Mano a mano



Shooting BBC Horizon BAFTA-winning 'Making of  Natural history Film'. Yes that's me in the middle with Hogwart. His trainer is to the right and my soundman Paul on the left.

Our movie company in Soho got a call from California, sometime at the beginning of the Seventies. It was the management of Santana. They wanted us to follow the band tour of Europe. We already had a reputation for rock and roll documentaries – rockumentaries, if you will, and to get us on board they promised us 24 hour access to no holds barred madness. But they would own the material.

A great deal of craziness ensued, and nothing was off limits. But let’s skip ahead to Milan...

We were relaxing in a luxury hotel with the band and entourage, having flown in. A small convoy of trucks was bringing the stage equipment over the Alps from the last gig in Montreux. There seemed to be problems getting through customs, but everyone had said it would be sorted out. Baz, the lead driver, was not someone you could pull a jobsworth* on. I’d seen him in action already in Hamburg.



Chris, my assistant, was getting the camera ready for the evening gig, Tony the soundman took time to catch up on logging the tapes we already had. Then, an urgent knock on the door. It was Mike the Director/Producer. “Get the sound and camera ready - follow me." We grabbed our kit and set off down the hallway. “...The gear is stuck at Italian customs. They won’t make it. Concert has to be cancelled. They are talking it over with the venue people. Shoot what you can, but don’t push it. It’s a bit tense in there.”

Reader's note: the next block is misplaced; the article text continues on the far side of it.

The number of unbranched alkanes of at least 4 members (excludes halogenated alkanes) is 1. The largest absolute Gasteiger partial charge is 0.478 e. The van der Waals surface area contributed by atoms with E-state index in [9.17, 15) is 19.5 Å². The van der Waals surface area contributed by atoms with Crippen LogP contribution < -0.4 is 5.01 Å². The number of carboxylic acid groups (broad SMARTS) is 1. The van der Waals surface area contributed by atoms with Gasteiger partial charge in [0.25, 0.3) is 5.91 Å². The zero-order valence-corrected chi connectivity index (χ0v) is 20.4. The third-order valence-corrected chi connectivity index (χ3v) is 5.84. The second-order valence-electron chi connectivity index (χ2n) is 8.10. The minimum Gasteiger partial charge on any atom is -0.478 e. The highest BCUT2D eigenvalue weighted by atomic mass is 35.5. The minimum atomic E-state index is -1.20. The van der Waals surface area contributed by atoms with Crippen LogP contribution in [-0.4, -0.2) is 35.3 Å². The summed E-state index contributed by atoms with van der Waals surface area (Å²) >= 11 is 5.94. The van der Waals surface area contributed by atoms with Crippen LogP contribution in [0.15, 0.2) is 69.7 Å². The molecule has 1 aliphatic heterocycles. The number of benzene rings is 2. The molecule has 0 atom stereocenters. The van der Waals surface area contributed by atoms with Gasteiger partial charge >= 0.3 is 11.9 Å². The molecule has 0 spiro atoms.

With that, he let us in to Stan Marcum, the Manager’s, suite. Stan was a long-haired, laid back Californian who wore shades indoors and out. He had managed Santana for several years. He was a former barber. A nice enough guy – easy to work with. But he now looked distraught, sitting on his huge bed. We stayed by the door. I nodded to Tony to roll sound and flipped on the Éclair 16mm silent-running camera, but held it inconspicuously hanging down at my side. I did a slow pan from knee level around the room, while sizing up the situation.

There were two chintz rococo armchairs with their backs to us. Both were occupied by very smartly dressed, and tanned, Italians. Gold teeth, gold bracelets. They looked very polite and relaxed from what we could see. But Stan was nervous. I looked over at Mike. He gave an almost imperceptible rotation of his finger to indicate I should keep rolling. I tried to move around into the room to get a side view of the action. What the Italians were saying, calmly, was that equipment or no equipment, the gig must go ahead. Milan was full of musical instruments, they said. “Rent some. You have no choice”.